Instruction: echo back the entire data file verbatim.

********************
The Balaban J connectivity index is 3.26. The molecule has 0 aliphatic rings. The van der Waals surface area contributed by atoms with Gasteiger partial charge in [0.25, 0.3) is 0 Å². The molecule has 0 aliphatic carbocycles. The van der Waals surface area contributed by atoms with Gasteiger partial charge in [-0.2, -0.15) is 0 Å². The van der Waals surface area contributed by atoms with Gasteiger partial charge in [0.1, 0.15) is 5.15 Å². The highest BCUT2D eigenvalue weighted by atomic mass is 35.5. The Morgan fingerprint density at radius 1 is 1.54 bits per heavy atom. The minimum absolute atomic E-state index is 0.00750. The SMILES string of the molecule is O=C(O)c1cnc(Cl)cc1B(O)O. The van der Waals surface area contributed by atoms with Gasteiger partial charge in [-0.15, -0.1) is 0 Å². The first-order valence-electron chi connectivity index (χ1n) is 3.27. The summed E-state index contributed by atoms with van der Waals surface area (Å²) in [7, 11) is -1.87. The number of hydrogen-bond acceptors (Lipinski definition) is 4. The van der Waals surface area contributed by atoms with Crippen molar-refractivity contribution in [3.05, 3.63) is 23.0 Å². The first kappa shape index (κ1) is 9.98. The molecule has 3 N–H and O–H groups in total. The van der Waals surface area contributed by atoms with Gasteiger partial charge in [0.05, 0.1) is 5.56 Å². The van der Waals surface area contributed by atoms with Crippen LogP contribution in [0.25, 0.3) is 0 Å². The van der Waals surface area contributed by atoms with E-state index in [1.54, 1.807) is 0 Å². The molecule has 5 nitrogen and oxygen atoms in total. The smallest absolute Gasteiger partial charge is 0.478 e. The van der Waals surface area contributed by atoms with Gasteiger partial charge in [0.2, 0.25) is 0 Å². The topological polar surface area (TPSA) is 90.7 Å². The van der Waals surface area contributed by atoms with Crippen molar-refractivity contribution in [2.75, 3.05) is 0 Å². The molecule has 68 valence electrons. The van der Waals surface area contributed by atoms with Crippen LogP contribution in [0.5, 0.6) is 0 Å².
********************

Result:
The Balaban J connectivity index is 3.26. The molecule has 0 aliphatic rings. The van der Waals surface area contributed by atoms with Gasteiger partial charge in [0.25, 0.3) is 0 Å². The molecule has 0 aliphatic carbocycles. The van der Waals surface area contributed by atoms with Gasteiger partial charge in [-0.2, -0.15) is 0 Å². The van der Waals surface area contributed by atoms with Gasteiger partial charge in [0.1, 0.15) is 5.15 Å². The highest BCUT2D eigenvalue weighted by atomic mass is 35.5. The Morgan fingerprint density at radius 1 is 1.54 bits per heavy atom. The minimum absolute atomic E-state index is 0.00750. The SMILES string of the molecule is O=C(O)c1cnc(Cl)cc1B(O)O. The van der Waals surface area contributed by atoms with Gasteiger partial charge in [-0.15, -0.1) is 0 Å². The first-order valence-electron chi connectivity index (χ1n) is 3.27. The summed E-state index contributed by atoms with van der Waals surface area (Å²) in [7, 11) is -1.87. The number of hydrogen-bond acceptors (Lipinski definition) is 4. The van der Waals surface area contributed by atoms with Crippen molar-refractivity contribution in [3.05, 3.63) is 23.0 Å². The first kappa shape index (κ1) is 9.98. The molecule has 3 N–H and O–H groups in total. The van der Waals surface area contributed by atoms with Gasteiger partial charge in [0.05, 0.1) is 5.56 Å². The van der Waals surface area contributed by atoms with Crippen LogP contribution in [0.25, 0.3) is 0 Å². The van der Waals surface area contributed by atoms with E-state index in [1.54, 1.807) is 0 Å². The molecule has 5 nitrogen and oxygen atoms in total. The smallest absolute Gasteiger partial charge is 0.478 e. The van der Waals surface area contributed by atoms with Gasteiger partial charge in [0.2, 0.25) is 0 Å². The topological polar surface area (TPSA) is 90.7 Å². The van der Waals surface area contributed by atoms with Crippen molar-refractivity contribution in [2.75, 3.05) is 0 Å². The molecule has 68 valence electrons. The van der Waals surface area contributed by atoms with Crippen LogP contribution in [0.5, 0.6) is 0 Å².